My dad was cordial and chatted with the girls but didn’t do much to move the needle forward. He then took his seat at the front table next to Dot, the colonel’s secretary. As the girls stepped off the stage, Dot grabbed my mother’s arm and swung her around and down into the empty seat next my Dad. Apparently my dad wasn’t taking the bait so Dot suggested he offer my mother a ride home. Off they went in his big ol’ Mercury and of course, the rest is history. 

The Mercury he bought shortly after meeting my mom.

Oh, I so loved my Dad. He was a man of very few words but I knew very clearly how much he loved me. If I acted out of line his simple, “My young lady disappointed me,” hurt much worse than the flyswatter spankings I got from my mother. I remember the time I brought home an F in calculus. “You must not like college,” he said calmly. “With grades like this you apparently don’t want to go back.” I retook that class and made an A. I think back on the hours we spent sitting in his boat, waiting for a fish to bite—hardly a word between us. He taught me how to swing a golf club and how to change a tire on my car, and of course, how to clean the fish we’d bring home.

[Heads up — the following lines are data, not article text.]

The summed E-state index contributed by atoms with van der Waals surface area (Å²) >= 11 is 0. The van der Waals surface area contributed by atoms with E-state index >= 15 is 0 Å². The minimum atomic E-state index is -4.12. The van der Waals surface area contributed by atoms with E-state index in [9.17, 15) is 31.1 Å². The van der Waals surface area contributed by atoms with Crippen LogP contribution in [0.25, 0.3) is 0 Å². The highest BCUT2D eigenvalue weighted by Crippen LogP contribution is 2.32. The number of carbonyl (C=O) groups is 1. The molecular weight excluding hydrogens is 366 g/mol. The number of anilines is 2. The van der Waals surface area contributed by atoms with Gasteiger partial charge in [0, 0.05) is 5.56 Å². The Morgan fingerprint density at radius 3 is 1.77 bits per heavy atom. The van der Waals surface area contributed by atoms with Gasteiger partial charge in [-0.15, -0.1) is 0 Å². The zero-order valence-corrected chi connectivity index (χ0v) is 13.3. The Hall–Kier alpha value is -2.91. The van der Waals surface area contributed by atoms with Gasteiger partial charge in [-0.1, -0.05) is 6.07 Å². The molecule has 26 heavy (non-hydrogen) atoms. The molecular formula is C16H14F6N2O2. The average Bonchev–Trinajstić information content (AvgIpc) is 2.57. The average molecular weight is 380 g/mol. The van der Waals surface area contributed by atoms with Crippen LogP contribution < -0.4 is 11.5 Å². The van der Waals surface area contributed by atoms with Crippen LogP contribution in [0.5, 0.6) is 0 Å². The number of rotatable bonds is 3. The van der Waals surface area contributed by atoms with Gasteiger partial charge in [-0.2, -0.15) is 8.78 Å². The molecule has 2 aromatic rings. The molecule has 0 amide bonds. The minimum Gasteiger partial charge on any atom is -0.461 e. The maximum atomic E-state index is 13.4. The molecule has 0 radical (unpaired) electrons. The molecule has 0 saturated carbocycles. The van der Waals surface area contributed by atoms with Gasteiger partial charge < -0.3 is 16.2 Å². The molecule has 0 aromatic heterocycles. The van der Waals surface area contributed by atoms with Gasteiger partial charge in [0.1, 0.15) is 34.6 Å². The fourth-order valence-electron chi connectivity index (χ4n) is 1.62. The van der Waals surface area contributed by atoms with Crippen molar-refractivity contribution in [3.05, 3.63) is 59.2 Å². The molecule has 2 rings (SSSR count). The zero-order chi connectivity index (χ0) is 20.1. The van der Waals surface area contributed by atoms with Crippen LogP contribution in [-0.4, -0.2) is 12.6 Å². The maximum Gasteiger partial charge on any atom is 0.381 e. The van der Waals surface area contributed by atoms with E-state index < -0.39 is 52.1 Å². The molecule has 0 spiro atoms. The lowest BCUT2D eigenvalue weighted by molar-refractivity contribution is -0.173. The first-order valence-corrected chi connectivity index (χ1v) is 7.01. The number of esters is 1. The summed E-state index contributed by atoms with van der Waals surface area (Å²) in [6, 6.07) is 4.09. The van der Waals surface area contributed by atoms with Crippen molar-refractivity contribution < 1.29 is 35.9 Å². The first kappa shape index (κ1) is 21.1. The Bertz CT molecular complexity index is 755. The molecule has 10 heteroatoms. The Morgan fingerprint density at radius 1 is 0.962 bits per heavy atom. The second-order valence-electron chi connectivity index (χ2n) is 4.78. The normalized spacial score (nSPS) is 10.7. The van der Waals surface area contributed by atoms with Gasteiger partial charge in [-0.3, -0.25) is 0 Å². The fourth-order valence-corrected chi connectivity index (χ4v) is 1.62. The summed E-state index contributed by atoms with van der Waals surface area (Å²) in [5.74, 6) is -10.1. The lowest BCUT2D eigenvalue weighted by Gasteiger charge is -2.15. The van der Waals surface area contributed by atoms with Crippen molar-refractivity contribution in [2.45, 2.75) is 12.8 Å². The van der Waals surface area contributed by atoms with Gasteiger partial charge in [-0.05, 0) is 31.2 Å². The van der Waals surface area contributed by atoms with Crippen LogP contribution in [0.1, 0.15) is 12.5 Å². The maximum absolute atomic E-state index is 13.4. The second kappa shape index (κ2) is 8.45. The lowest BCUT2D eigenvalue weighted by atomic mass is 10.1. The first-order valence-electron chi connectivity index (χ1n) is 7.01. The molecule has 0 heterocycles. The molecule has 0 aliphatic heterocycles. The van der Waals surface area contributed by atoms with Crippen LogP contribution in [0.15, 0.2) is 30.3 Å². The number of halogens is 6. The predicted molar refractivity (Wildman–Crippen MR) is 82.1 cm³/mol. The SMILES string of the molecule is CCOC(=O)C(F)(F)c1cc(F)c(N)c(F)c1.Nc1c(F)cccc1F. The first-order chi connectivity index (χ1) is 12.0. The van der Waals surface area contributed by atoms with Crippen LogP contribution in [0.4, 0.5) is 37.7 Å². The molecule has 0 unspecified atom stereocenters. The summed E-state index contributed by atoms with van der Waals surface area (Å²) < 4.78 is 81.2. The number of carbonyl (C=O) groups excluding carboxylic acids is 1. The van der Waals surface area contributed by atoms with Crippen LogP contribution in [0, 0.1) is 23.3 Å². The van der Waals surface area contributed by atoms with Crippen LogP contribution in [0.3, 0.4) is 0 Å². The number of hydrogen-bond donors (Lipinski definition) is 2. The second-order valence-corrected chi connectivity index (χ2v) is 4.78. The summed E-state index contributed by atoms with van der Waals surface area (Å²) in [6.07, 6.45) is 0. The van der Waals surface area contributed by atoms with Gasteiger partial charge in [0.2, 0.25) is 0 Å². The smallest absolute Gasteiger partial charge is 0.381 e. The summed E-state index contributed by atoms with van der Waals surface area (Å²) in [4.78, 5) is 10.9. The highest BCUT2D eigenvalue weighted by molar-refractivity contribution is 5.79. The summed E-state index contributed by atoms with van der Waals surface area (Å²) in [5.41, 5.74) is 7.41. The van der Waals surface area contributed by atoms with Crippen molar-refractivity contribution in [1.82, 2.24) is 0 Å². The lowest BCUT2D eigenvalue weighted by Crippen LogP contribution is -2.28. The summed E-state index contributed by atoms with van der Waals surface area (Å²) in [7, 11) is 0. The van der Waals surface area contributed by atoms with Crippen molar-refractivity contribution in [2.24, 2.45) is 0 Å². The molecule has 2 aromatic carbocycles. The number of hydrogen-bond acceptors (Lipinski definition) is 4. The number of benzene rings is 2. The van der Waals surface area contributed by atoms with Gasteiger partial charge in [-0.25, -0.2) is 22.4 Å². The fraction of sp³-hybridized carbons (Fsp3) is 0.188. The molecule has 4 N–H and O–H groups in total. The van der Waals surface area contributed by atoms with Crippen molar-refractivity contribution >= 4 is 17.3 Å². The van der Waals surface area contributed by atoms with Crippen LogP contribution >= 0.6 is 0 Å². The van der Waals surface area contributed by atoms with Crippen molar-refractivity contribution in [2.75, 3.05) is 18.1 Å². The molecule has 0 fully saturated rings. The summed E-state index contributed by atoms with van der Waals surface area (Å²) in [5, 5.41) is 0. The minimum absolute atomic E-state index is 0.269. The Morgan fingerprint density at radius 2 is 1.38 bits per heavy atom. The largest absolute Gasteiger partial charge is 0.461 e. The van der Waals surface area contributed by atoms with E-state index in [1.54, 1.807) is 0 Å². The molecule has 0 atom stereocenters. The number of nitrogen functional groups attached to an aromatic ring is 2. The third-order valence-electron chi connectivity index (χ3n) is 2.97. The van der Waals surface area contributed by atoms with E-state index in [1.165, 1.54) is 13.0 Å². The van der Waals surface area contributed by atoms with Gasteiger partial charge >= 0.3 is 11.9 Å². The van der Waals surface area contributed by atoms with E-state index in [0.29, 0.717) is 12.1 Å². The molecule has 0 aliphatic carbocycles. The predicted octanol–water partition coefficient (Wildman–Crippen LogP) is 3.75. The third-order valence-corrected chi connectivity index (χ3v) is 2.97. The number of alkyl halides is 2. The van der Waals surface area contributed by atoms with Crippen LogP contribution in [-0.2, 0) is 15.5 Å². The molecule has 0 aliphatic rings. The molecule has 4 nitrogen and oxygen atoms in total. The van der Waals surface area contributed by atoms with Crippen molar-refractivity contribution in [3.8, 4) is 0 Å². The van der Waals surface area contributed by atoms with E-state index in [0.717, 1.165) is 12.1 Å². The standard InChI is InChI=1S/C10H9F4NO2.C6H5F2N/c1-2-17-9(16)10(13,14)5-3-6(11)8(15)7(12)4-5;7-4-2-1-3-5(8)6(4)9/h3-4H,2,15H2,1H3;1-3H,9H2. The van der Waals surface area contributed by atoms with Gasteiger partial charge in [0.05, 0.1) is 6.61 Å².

The last time I saw my Dad was in summer of 1982 when he and my mother came to Atlanta to see the new condo I’d just bought. On the wall of my bedroom were two letters I’d framed and hung side by side. The first frame held an old, yellowing piece of onion skin and typed on it were his words describing what it felt like to be a new father. He described his new baby girl as the “prettiest thing on this earth.” The friend who’d received that letter kept it, then returned it to my father just prior to my 21st birthday. The second letter was a letter my Dad had handwritten to me on yellow legal paper, telling me how proud he was of me at age 21.